According to analyst Gartner, the market has chosen Kubernetes as the de facto container orchestration technology, and at the recent KubeCon conference in Shanghai, several businesses joined the user community for Kubernetes.
We talk with Dan Kohn, the Executive Director of the Cloud Native Computing Foundation to catch up with all things cloud native, the CNCF, and the world of Kubernetes. Dan updated us on the growth KubeCon / CloudNativeCon, the state of Cloud Native and where innovation is happening, serverless being on the rise, and Kubernetes dominating the enterprise.
The world of IT is changing at breakneck speed, and much of it is down to just one technology – application containers, and Kubernetes in particular. Designed for cloud computing, this approach has given birth to an entire software ecosystem under the banner of ‘cloud native,’ including projects like Prometheus, Fluentd, rkt, Linkerd and many others. But what exactly is cloud native? And is it going to automate data center jobs out of existence?
Kubernetes, the open source container management platform has become the anchor for cloud-native technologies. Since the time it was handed over to the Cloud Native Computing Foundation (CNCF), the project has received unprecedented interest from the industry. There is not a single public cloud environment that doesn’t offer a managed Kubernetes service.
The Cloud Native Computing Foundation’s (CNCF) bi-annual survey released during this week’s Open Source Summit in Vancouver also reaffirms the steady enterprise transition to growing suite of indigenous cloud tools ranging from serverless technology to application container orchestrators.
The Cloud Native Computing Foundation, which oversees various open source projects like Kubernetes and Prometheus, on Wednesday saidGoogle has begun shifting the ownership of Kubernetes cloud resources – the Google Cloud Platform accounts – to members of the CNCF community.
Google, which created the Kubernetes open source software project for automating management of large numbers of applications running in containers, is officially handing off the project to an industry organization called the Cloud Native Computing Foundation (CNCF).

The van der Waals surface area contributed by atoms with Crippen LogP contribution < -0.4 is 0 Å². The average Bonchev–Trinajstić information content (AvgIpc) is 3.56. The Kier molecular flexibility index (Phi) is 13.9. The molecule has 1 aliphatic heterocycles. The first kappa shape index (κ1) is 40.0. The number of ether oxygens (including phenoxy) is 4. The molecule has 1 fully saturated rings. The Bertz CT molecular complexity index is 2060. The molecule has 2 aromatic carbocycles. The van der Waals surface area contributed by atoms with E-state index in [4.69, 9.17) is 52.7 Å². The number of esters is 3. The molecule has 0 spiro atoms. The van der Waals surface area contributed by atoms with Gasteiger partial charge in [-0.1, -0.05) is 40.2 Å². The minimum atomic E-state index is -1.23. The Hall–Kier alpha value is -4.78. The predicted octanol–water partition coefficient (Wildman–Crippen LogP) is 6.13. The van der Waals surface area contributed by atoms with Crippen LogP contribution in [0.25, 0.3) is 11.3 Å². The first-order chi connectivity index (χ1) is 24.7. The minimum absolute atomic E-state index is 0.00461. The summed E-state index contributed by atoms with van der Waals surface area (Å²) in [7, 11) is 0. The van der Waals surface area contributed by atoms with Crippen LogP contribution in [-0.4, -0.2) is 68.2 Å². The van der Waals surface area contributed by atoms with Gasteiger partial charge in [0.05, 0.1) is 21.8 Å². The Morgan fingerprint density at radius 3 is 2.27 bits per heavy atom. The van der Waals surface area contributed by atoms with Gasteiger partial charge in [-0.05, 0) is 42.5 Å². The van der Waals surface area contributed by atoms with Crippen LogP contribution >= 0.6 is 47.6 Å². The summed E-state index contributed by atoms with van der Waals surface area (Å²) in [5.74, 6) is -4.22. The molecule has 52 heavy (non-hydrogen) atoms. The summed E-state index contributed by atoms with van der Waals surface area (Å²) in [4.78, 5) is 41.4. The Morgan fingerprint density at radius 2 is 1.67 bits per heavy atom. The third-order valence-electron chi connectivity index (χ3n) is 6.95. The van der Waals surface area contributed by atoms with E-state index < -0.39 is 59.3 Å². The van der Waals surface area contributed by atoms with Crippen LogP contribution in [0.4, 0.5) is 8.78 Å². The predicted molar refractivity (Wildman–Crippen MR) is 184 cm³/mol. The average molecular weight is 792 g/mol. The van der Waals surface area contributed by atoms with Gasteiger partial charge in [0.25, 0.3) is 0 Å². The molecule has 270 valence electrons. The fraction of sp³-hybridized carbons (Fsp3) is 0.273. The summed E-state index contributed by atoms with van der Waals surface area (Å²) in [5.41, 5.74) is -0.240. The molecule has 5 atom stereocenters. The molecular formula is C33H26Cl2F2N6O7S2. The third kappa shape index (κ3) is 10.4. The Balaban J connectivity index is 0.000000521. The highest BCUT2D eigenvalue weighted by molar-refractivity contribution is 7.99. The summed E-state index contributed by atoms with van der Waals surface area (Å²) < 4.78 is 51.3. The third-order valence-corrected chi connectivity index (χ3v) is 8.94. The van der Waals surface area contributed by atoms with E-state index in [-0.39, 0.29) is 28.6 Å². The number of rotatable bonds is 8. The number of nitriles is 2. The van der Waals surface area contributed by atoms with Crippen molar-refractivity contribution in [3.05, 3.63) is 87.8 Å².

While it started as a Google project, Kubernetes is now one of the world’s most popular open source projects. The CNCF last year, to help shepherd the growth of the project, created a set of certification standards for Kubernetes, getting major CNCF members such as Microsoft, Oracle, Google and IBM to agree to them.
We are thrilled to announce the very first FoundationDB Summit on December 10, 2018 in Seattle as part of the KubeCon + CloudNativeCon Community Events Day.
FoundationDB, the distributed and ACID-compliant database, was just recently open sourced in April 2018.
The community and excitement around the project has been incredible and we felt it was the right time for a dedicated conference that can bring together FoundationDB contributors and open source developers who are interested in learning more about the technology and building upon its layered design. If you’re interested in attending, you can register here.
“FoundationDB is a phenomenal distributed database, and we are thrilled to have its first community summit as a co-located event at KubeCon + CloudNativeCon this year,” said Chris Aniszczyk, COO of Cloud Native Computing Foundation (CNCF). “We are excited to see FoundationDB planning to integrate with our projects like Kubernetes and Prometheus/OpenMetrics. We look forward to hosting their event and building bridges between our different open source communities.”
“We believe FoundationDB can become the bedrock for the next generation of distributed databases,” the FoundationDB community published in an announcement this morning. ”To do that it’s imperative that we continue to grow and nurture the community around it.”
— FoundationDB (@FoundationDB) August 22, 2018
If you’re using or working with FoundationDB, please submit a talk! The CFP deadline is September 21, 2018. A limited number of sponsorship opportunities exist, and are a great way to give back to the community.
Travel, lodging, and registration will be covered for accepted speakers who require assistance. There will also be need-based opportunity grants for members of underrepresented groups. The deadline is October 26, 2018.
Reminder: This is a community conference — proposals should emphasize real world usage and technology rather than blatant product pitches.